Psychology was recognized as an independent science by the end of the nineteenth century. During the preceding two centuries, models were developed of what psychology should study and how such study should be conducted. During the seventeenth and eighteenth centuries, competing models of psychology vied with each other for dominance. We deal with this very important period, through an explanatory structure of national movements advancing philosophy and science, in Chapters 8 through 10. The present chapter sets the intellectual background, especially in the natural sciences and philosophy, for the articulation of various models of psychological inquiry. In approaching the intellectual background of science, we first consider particular themes and issues to pursue, then backtrack to follow through on another theme. This approach is necessary to deal with the volume of material, but is somewhat artificial; we must remember the simultaneity of events, despite their successive presentations.
In terms of the natural sciences of biology, chemistry, and physics, the seventeenth and eighteenth centuries witnessed the successful demonstration of the value of empirical science. The empirical disciplines triumphed over speculative approaches, particularly metaphysics. Recalling Comte's hypothesis from Chapter 3 concerning the stages of intellectual progress, we may consider the seventeenth and eighteenth centuries as the transitional phase of the post-Renaissance development of empiricism. Somewhat paradoxically, it may be argued that the decline of Aristotelian metaphysics, resulting from the rise of empiricism, was initiated by the Scholastic reliance on reason as a source of knowledge, which in turn was based on Aristotelian teachings. In other words, the Scholastic elevation of reason as a source of knowledge made possible the efficacy of observation, which is the basis of empiricism. Accordingly, Aristotelian philosophy, supported by the Scholastic affirmation, was a comprehensive system that accommodated both metaphysical and empirical approaches.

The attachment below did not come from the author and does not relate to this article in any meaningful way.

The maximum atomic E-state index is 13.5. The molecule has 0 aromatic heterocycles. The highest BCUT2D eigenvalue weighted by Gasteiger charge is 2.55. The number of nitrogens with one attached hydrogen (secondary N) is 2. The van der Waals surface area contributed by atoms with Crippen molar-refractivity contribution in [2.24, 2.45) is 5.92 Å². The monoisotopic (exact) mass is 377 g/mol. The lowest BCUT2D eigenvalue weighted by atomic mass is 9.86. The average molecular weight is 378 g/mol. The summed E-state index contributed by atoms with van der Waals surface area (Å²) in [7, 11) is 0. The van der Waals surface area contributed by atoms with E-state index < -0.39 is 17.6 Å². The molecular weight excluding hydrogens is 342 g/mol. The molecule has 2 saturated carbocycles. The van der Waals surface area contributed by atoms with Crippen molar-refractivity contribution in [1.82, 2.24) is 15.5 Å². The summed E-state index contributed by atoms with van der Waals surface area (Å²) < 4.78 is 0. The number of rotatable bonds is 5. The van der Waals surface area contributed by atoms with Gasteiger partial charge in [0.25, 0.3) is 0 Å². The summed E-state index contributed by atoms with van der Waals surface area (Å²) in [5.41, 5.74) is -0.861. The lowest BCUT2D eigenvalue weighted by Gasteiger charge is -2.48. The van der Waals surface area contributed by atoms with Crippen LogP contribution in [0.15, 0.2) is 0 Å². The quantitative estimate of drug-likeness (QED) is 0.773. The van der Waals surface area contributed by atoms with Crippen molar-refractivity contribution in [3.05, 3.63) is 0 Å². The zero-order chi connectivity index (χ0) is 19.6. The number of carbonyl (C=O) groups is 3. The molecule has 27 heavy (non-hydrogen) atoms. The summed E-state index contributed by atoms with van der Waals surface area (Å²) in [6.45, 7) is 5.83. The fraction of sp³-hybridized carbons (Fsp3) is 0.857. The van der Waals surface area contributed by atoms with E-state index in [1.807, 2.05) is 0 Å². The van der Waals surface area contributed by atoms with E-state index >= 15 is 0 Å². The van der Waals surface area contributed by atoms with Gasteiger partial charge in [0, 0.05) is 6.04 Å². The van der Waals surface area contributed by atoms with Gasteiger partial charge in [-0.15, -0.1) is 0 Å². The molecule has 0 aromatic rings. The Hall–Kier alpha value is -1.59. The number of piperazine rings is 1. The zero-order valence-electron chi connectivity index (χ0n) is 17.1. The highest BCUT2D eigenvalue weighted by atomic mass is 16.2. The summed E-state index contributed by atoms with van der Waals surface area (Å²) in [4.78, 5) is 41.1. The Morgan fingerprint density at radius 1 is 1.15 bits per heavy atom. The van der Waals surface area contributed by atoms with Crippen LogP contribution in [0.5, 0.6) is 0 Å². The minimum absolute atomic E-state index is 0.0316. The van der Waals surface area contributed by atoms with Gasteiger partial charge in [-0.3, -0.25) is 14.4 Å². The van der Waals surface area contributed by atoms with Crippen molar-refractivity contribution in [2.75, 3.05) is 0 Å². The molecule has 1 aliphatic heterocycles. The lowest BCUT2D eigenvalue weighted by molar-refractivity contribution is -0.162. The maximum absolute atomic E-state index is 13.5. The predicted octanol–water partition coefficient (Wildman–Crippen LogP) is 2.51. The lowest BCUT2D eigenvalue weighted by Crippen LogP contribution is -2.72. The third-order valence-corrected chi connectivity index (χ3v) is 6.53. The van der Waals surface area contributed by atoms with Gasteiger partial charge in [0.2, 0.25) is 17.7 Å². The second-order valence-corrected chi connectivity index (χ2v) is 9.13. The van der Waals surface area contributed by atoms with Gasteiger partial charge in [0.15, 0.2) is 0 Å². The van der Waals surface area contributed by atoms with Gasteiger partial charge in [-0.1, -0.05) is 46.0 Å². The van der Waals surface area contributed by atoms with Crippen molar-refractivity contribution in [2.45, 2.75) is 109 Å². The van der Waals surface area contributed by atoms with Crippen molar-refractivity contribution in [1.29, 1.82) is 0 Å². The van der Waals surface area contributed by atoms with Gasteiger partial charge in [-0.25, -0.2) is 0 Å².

Advances in Science
Post-Copernican advances in science and mathematics were crucial to the eventual success of science. With the decline of Church authority based upon faith, the ‘‘age of reason’’ began, an era also sometimes called the “Enlightenment.” The human intellect was valued and used to generate knowledge, resulting in a trend that steadily witnessed the triumph of science. In a very real sense, science, based on reason, was viewed as a replacement for religious doctrine, based on faith. Science and scientific methods were valued as the best approach to any area of investigation.